Generic placeholder image

Current Pharmaceutical Design

Editor-in-Chief

ISSN (Print): 1381-6128
ISSN (Online): 1873-4286

The Role of the Endocannabinoid System in Alzheimers Disease: Facts and Hypotheses

Author(s): Tiziana Bisogno and Vincenzo Di Marzo

Volume 14, Issue 23, 2008

Page: [2299 - 2305] Pages: 7

DOI: 10.2174/138161208785740027

Price: $65

Abstract

Unlike other neuroinflammatory disorders, like Parkinsons disease, Huntingtons disease and multiple sclerosis, little is still known of the role of the endocannabinoid system in Alzheimers disease (AD). This is partly due to the poor availability of animal models that are really relevant to the human disease, and to the complexity of AD as compared to other neurological states. Nevertheless, the available data indicate that endocannabinoids are likely to play in this disorder a role similar to that suggested in other neurodegenerative diseases, that is, to represent an endogenous adaptive response aimed at counteracting both the neurochemical and inflammatory consequences of β-amyloid-induced tau protein hyperactivity, possibly the most important underlying cause of AD. Furthermore, plant and synthetic cannabinoids, and particularly the non-psychotropic cannabidiol, might also exert other, non-cannabinoid receptor-mediated protective effects, including, but not limited to, anti-oxidant actions. There is evidence, from in vivo studies on β-amyloid-induced neurotoxicity, also for a possible causative role of endocannabinoids in the impairment in memory retention, which is typical of AD. This might open the way to the use of cannabinoid receptor antagonists as therapeutic drugs for the treatment of cognitive deficits in the more advanced phases of this disorder. The scant, but nevertheless important literature on the regulation and role of the endocannabinoid system in AD, and on the potential treatment of this disorder with cannabinoids and endocannabinoid-based drugs, are discussed in this mini-review.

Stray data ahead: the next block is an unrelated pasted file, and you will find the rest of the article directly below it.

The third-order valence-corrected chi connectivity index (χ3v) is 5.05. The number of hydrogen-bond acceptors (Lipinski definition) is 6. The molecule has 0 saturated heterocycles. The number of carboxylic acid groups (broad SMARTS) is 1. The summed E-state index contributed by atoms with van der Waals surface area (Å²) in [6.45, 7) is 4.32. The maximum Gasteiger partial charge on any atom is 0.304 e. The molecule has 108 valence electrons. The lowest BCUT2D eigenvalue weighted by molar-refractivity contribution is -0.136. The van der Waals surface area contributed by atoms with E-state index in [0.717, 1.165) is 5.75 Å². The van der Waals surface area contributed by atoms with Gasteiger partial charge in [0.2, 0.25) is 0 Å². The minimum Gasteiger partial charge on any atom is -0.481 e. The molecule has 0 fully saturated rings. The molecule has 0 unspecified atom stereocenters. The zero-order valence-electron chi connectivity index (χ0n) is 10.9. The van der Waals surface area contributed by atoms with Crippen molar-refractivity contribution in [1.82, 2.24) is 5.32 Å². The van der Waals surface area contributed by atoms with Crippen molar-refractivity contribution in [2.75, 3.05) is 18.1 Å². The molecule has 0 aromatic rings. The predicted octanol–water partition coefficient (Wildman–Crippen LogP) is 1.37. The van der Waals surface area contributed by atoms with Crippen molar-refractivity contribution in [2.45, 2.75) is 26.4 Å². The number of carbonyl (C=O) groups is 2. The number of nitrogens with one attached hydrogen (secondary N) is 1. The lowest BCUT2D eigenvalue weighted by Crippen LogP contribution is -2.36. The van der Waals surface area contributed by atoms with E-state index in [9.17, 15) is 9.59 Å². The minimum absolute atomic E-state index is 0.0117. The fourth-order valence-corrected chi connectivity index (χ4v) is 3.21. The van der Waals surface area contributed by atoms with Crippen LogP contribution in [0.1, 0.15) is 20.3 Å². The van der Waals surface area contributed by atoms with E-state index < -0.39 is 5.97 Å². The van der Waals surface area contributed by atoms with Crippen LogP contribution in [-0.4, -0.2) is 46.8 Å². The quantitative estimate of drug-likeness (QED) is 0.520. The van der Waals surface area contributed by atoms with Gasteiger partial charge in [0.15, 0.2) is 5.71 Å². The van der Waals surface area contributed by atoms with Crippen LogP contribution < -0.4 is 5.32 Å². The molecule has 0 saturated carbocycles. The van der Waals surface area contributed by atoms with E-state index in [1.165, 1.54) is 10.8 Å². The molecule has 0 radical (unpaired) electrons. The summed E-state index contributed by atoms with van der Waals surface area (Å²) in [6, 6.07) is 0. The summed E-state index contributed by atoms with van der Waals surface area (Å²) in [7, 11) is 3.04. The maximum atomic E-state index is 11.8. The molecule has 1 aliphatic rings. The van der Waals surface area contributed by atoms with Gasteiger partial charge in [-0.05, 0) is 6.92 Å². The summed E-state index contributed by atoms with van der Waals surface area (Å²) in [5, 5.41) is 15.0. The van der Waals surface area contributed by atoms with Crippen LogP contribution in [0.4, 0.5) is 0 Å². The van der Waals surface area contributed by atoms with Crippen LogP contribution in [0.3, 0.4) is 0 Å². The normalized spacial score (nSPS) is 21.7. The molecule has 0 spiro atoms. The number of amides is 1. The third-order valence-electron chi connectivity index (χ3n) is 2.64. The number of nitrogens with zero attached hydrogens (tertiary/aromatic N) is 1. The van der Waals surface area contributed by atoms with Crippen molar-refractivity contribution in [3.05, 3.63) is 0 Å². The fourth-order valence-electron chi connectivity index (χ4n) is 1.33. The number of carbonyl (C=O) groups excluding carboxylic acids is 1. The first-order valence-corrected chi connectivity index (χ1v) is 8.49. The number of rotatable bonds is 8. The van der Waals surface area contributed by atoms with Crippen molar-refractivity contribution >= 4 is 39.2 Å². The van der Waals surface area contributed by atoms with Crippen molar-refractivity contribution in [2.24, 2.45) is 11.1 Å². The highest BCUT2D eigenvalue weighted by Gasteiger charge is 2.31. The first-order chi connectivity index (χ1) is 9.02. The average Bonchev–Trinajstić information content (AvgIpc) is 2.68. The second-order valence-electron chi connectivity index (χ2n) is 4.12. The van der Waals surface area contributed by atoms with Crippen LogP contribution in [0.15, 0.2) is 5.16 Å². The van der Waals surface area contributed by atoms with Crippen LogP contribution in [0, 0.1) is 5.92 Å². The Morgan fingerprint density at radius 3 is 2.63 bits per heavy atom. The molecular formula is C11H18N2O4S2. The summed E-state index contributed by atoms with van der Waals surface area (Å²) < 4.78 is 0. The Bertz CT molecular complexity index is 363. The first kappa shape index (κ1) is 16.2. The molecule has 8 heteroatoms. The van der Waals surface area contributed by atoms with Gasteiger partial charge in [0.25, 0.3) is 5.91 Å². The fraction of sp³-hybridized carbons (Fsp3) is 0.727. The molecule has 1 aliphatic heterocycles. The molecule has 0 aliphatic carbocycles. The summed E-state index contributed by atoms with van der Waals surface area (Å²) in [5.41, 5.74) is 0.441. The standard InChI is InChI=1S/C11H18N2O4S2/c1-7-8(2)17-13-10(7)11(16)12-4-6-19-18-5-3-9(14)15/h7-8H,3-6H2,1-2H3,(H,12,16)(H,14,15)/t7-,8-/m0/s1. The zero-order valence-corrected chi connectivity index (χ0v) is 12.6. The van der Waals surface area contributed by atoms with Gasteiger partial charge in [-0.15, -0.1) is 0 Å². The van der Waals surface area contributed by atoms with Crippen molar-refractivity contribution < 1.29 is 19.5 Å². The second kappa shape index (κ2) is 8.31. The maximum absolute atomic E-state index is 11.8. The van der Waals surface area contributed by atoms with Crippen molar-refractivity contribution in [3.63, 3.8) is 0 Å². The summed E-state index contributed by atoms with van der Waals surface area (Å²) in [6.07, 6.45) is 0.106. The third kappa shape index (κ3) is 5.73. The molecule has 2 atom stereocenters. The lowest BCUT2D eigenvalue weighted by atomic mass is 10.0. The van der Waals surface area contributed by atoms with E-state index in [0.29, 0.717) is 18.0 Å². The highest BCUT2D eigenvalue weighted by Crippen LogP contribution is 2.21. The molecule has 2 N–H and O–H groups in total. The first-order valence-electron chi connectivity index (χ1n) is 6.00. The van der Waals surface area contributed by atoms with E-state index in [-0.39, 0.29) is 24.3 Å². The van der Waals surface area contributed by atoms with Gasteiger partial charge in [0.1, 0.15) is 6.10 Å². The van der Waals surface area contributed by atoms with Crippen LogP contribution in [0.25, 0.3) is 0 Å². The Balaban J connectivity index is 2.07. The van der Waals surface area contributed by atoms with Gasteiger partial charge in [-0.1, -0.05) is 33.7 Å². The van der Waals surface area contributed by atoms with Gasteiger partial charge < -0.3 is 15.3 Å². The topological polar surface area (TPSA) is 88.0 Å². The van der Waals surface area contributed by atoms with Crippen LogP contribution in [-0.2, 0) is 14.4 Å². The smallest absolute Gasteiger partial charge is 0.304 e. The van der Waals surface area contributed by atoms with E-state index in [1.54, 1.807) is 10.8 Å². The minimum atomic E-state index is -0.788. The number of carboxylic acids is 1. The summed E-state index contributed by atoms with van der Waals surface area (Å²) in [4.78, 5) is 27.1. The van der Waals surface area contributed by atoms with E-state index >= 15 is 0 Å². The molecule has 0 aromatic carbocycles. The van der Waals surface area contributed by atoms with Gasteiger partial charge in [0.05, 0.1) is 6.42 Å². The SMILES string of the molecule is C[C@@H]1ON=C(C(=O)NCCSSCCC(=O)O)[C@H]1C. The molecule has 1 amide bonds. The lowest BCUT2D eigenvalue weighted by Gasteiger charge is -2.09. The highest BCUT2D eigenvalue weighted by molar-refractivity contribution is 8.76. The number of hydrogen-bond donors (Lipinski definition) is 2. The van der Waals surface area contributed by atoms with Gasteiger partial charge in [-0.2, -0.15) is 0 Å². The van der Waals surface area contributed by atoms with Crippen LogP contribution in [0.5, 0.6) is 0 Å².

Keywords: Endocannabinoid System, Alzheimer's Disease, Hypotheses, neuroinflammatory disorders, Parkinson's disease, non-psychotropic cannabidiol, anti-oxidant, drugs


Rights & Permissions Print Export Cite as
© 2022 Bentham Science Publishers | Privacy Policy